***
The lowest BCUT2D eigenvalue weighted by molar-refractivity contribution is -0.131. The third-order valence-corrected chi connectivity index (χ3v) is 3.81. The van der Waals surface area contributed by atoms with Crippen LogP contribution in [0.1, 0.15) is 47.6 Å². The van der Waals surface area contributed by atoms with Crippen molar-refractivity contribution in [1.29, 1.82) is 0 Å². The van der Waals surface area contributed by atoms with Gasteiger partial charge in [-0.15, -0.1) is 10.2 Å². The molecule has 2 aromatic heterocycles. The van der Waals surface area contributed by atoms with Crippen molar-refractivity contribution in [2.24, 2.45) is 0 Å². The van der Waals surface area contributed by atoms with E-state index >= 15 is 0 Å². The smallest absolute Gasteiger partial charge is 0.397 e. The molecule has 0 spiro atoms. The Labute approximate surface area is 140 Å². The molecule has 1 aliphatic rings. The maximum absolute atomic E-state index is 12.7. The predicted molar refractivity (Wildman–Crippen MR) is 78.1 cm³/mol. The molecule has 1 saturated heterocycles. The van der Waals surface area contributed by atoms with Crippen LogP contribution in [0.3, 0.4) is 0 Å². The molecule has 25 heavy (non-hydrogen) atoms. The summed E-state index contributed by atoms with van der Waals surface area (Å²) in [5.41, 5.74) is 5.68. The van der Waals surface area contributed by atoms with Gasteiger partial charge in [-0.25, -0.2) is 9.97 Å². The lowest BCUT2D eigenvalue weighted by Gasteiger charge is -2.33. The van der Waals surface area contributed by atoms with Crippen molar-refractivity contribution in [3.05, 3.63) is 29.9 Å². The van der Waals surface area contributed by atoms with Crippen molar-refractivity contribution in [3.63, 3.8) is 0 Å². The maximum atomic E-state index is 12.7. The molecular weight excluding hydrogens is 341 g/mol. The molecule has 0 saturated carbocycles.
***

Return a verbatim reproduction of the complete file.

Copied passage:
The lowest BCUT2D eigenvalue weighted by molar-refractivity contribution is -0.131. The third-order valence-corrected chi connectivity index (χ3v) is 3.81. The van der Waals surface area contributed by atoms with Crippen LogP contribution in [0.1, 0.15) is 47.6 Å². The van der Waals surface area contributed by atoms with Crippen molar-refractivity contribution in [1.29, 1.82) is 0 Å². The van der Waals surface area contributed by atoms with Gasteiger partial charge in [-0.15, -0.1) is 10.2 Å². The molecule has 2 aromatic heterocycles. The van der Waals surface area contributed by atoms with Crippen molar-refractivity contribution in [2.24, 2.45) is 0 Å². The van der Waals surface area contributed by atoms with E-state index >= 15 is 0 Å². The smallest absolute Gasteiger partial charge is 0.397 e. The molecule has 0 spiro atoms. The Labute approximate surface area is 140 Å². The molecule has 1 aliphatic rings. The maximum absolute atomic E-state index is 12.7. The predicted molar refractivity (Wildman–Crippen MR) is 78.1 cm³/mol. The molecule has 1 saturated heterocycles. The van der Waals surface area contributed by atoms with Crippen LogP contribution in [0.3, 0.4) is 0 Å². The molecule has 25 heavy (non-hydrogen) atoms. The summed E-state index contributed by atoms with van der Waals surface area (Å²) in [5.41, 5.74) is 5.68. The van der Waals surface area contributed by atoms with Gasteiger partial charge in [-0.25, -0.2) is 9.97 Å². The lowest BCUT2D eigenvalue weighted by Gasteiger charge is -2.33. The van der Waals surface area contributed by atoms with Crippen molar-refractivity contribution in [3.05, 3.63) is 29.9 Å². The van der Waals surface area contributed by atoms with Crippen molar-refractivity contribution in [3.63, 3.8) is 0 Å². The maximum atomic E-state index is 12.7. The molecular weight excluding hydrogens is 341 g/mol. The molecule has 0 saturated carbocycles.